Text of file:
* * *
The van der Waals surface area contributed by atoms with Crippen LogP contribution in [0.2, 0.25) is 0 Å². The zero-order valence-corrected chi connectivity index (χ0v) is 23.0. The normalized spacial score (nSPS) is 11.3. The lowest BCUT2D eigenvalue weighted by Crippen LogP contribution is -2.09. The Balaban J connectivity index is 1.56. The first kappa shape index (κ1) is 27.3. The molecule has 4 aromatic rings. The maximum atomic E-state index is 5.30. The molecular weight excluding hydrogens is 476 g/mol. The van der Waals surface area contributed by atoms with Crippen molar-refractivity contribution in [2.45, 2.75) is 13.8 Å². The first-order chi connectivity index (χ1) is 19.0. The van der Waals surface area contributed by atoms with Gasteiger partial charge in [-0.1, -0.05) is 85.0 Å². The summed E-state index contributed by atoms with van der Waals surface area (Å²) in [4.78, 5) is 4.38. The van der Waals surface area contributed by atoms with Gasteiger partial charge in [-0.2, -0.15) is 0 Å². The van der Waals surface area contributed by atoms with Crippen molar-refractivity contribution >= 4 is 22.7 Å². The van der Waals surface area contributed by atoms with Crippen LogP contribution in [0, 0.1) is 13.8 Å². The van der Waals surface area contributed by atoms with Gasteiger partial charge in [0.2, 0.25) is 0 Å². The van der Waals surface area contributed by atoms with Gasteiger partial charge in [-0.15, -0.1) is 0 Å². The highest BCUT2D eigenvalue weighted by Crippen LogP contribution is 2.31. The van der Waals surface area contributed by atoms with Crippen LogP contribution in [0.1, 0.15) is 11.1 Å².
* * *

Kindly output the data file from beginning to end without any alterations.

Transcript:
The van der Waals surface area contributed by atoms with Crippen LogP contribution in [0.2, 0.25) is 0 Å². The zero-order valence-corrected chi connectivity index (χ0v) is 23.0. The normalized spacial score (nSPS) is 11.3. The lowest BCUT2D eigenvalue weighted by Crippen LogP contribution is -2.09. The Balaban J connectivity index is 1.56. The first kappa shape index (κ1) is 27.3. The molecule has 4 aromatic rings. The maximum atomic E-state index is 5.30. The molecular weight excluding hydrogens is 476 g/mol. The van der Waals surface area contributed by atoms with Crippen molar-refractivity contribution in [2.45, 2.75) is 13.8 Å². The first-order chi connectivity index (χ1) is 19.0. The van der Waals surface area contributed by atoms with Gasteiger partial charge in [-0.1, -0.05) is 85.0 Å². The summed E-state index contributed by atoms with van der Waals surface area (Å²) in [4.78, 5) is 4.38. The van der Waals surface area contributed by atoms with Gasteiger partial charge in [-0.2, -0.15) is 0 Å². The van der Waals surface area contributed by atoms with Crippen molar-refractivity contribution >= 4 is 22.7 Å². The van der Waals surface area contributed by atoms with Crippen LogP contribution in [0, 0.1) is 13.8 Å². The van der Waals surface area contributed by atoms with Gasteiger partial charge in [0.2, 0.25) is 0 Å². The van der Waals surface area contributed by atoms with Gasteiger partial charge in [-0.15, -0.1) is 0 Å². The highest BCUT2D eigenvalue weighted by Crippen LogP contribution is 2.31. The van der Waals surface area contributed by atoms with Crippen LogP contribution in [0.1, 0.15) is 11.1 Å².